Light Is All Around Us
written by Wendy Pfeffer; illustrated by Paul Meisel
Source: Mebane Public Library
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Light is found in many different forms and many different places. It travels from the sun and the stars. It lights up the sky, the sea, and our backyards.
Light Is All Around Us begins with our biggest source of light, the sun. Ninety-three million miles away, the light from the sun travels in waves of electromagnetic radiation. Light travels over 11 million miles a minute! There's a great graphic on pages 14 and 15 that shows how it compares to other things (cars, planes, sound) that travel. Light is not only fast, but it can be tremendously bright as well. Measured in lumens, light from a lightbulb measures about 1,750 lumens. Light from the sun measures 35 octillion lumens. That's 27 zeroes after the 35. That's more light than all the lightbulbs on Earth turned on simultaneously. This illustrates what I like best about this book. It has some very cool facts. I didn't even know that octillion was a number. Throw that word in a conversation and watch someone's jaw drop.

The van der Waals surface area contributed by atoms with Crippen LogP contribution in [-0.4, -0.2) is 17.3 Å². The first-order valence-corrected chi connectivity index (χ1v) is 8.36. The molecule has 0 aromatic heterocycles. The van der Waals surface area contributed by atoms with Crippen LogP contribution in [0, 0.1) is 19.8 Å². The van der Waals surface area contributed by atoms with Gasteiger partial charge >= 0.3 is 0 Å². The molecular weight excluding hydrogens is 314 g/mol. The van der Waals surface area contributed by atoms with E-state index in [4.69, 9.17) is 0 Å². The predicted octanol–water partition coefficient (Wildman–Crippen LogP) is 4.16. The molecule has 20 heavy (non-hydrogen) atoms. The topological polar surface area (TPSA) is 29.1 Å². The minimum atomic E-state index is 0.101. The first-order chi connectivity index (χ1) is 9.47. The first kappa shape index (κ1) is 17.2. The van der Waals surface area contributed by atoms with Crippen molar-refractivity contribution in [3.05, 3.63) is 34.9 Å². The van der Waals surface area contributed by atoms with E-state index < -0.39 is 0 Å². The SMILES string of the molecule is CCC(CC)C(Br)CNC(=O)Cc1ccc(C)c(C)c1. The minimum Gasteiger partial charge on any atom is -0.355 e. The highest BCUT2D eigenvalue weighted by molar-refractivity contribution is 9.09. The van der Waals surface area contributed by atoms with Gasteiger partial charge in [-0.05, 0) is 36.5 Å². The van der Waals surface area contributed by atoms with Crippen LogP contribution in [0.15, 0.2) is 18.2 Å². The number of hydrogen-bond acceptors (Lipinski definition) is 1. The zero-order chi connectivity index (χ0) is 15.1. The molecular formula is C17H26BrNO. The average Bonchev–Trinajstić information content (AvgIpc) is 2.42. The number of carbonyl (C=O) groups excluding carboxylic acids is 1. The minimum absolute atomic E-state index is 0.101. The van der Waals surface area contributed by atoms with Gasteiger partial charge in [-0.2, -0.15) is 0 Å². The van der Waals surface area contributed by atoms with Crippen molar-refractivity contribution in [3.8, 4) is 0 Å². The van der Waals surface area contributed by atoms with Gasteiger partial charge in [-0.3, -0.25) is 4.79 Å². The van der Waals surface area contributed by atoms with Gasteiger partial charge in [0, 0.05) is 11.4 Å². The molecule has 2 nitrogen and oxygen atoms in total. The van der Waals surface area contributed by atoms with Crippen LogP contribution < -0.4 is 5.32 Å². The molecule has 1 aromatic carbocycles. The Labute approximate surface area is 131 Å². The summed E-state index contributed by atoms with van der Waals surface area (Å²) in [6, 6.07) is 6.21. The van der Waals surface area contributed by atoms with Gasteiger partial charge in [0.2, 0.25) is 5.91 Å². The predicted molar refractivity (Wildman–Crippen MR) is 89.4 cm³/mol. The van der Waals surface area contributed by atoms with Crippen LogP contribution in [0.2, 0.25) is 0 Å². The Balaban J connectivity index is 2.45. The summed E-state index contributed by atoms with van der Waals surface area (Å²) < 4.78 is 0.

Light comes from many other sources besides the sun. Several familiar examples are presented, but one I did not know was my favorite. People in the West Indies would poke holes in gourds and put fireflies in them. This was their version of the flashlight. Very ingenious.
The last part of the book teaches readers how they are able to see light. On pages 32 and 33, there are two terrific diagrams that show the human eye and how the eye sends messages to the brain. In the back matter, you will find three simple experiments that will encourage students to think more about light.
Before reading Light Is All Around Us, I would do a circle map and ask students what could produce light. I would revisit the map as I was reading the book. I think you could also use this book to segue into a discussion of why we have day and night. If you teach a unit on light, find this book and add it to your resources.